The first day of my two-year teacher training program, I experienced something akin to an existential crisis. It didn't have anything to do with awakening kundalini or realizing my true Self. Sadly, it was much more mundane: It hit when I realized that in order to participate in the program, I had to agree to the mandate to "have your own home practice."
A few days later, when I unrolled my sticky mat at home alone for the first time, I wanted to bolt. Up until then my idea of yoga was attending a class, which is kind of like being chauffeured around town, sitting comfortably in the back seat, enjoying the scenery. Practicing at home was totally foreign to me. It was as if someone handed me car keys but no map. I recognized great potential for freedom in my journey, but I was reluctant to go it alone—I was scared that I'd get lost.
Since that day of reckoning, I've talked to enough friends and students about the dreaded home practice issue to know I'm not alone. Many of us—even after we realize the benefits of a personal practice—seem to resist it. We tell ourselves that we don't have enough space or time or that we don't know what to do. Or we hold a romanticized vision of the perfect home practice and feel guilty when our reality doesn't match the fantasy.
I'm living proof that such resistance, however natural, is not impossible to overcome. Over time, I've even grown to love my home practice. Mark Whitwell, an internationally known teacher from the Heart of Yoga Association and a strong proponent of developing an authentic personal practice, describes it best: "When you practice at home you get to explore the exquisite relationship between the body, and the breath, and life itself. The whole reason for doing yoga is to enjoy this relationship, this natural intimacy with life."
The key to feeling the way Whitwell does is dropping self-imposed expectations. Your practice should be something you look forward to, and your expectations need to be realistic. You don't have to practice for an hour and a half doing the full primary series of Ashtanga on bamboo floors, surrounded by fountains and statues of Ganesh. You don't even—though there are folks who surely disagree with me—have to practice in utter silence, filled with restraint and completely undistracted every single time. For most of us, that's far from possible. But, if your time on the mat is nourishing, your home practice will become a refuge rather than another item on your to-do list. And it will take you places you may never have thought to go.
Do What You Feel
For starters, learning to practice at home solves the problem of not being able to get to class every day. If you sleep through your 6 a.m. class, you can still practice. If you miss your 6 p.m., you can still practice. Whether you have a quick 15 minutes or a decadent two hours, you can use the time you've got.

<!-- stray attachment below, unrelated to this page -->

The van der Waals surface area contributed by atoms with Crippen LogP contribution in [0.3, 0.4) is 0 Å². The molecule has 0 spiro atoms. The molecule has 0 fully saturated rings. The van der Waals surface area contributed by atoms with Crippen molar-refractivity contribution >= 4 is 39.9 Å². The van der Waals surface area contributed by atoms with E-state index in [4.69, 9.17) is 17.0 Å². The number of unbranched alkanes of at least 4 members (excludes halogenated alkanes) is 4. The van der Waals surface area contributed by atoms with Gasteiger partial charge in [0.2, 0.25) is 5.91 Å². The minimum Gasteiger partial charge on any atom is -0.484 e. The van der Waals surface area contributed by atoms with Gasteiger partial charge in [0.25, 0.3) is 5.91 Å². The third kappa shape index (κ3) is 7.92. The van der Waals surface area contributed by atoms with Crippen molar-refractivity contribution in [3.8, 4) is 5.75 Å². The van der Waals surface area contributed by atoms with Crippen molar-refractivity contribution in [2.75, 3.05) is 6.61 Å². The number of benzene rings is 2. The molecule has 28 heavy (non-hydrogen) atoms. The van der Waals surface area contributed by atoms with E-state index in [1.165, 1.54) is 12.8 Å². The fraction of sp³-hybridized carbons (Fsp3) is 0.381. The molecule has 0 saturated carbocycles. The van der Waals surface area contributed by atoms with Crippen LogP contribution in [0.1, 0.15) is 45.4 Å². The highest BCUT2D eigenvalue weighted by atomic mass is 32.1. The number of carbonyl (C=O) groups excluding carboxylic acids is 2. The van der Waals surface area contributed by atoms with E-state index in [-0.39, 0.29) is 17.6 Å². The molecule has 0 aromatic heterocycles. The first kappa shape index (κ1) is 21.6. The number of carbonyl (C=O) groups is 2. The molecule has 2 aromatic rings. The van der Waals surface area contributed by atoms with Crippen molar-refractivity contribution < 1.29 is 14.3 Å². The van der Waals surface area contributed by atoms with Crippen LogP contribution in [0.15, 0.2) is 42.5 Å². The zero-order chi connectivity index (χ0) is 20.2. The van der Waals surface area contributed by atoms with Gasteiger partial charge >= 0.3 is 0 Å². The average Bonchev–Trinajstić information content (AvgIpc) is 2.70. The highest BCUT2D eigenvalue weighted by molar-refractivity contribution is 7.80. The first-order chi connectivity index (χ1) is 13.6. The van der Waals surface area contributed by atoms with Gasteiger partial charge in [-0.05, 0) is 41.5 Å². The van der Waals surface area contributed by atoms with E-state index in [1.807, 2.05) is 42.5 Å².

At home you can also practice whatever you want. You can do Triangle Pose five times, or spend 20 minutes in Corpse Pose. You can work on poses that challenge you—in the privacy of your very own home. My forward bends have always been pretty lousy. So, you know what? I practice them at home! Sure, I try to stay unattached to the outcome as I plug away, but the more time I devote to these poses, the more satisfying they are, and the more physical and energetic benefits I receive.
At the heart of it all, though, is the inner awareness you develop by practicing on your own. Without your teacher's voice guiding your every move, you can more easily go inside and witness what is happening in your body, emotions, and mind. When you delve beneath the surface of the daily events in your life and turn your attention inward, you'll get to know and experience yourself more clearly. You'll feel what your body craves or rebels against, hear your mind's chatter, and become aware of your current mood. One day in Triangle Pose you'll think, "Hmm, I'm tight and fidgety today. Actually, I'm sort of grumpy." Or, you'll think, "Wow, Triangle Pose feels really good today. I feel energetic and vibrant, like there is no clutter inside of me right now." When you clearly witness the multitude of mental, emotional, and physical ups and downs that you go through in the span of just one pose, and you begin to notice how much your experience changes from day to day, you'll learn a valuable lesson: that everything constantly changes. As a result, you'll react less to your inner dramas both on and off the mat, knowing that it is normal to fluctuate.
For most of us, it's easier to really listen and be present with what's happening inside when we're alone. Even though we may know that yoga is not intended to be competitive, it can be hard to maintain your inner focus when your neighbor in class is opening into a gorgeous backbend that feels out of your reach in this lifetime. The truth is, actually achieving that backend is not important at all, but working with your own backbends at your own pace, while enjoying your body, is.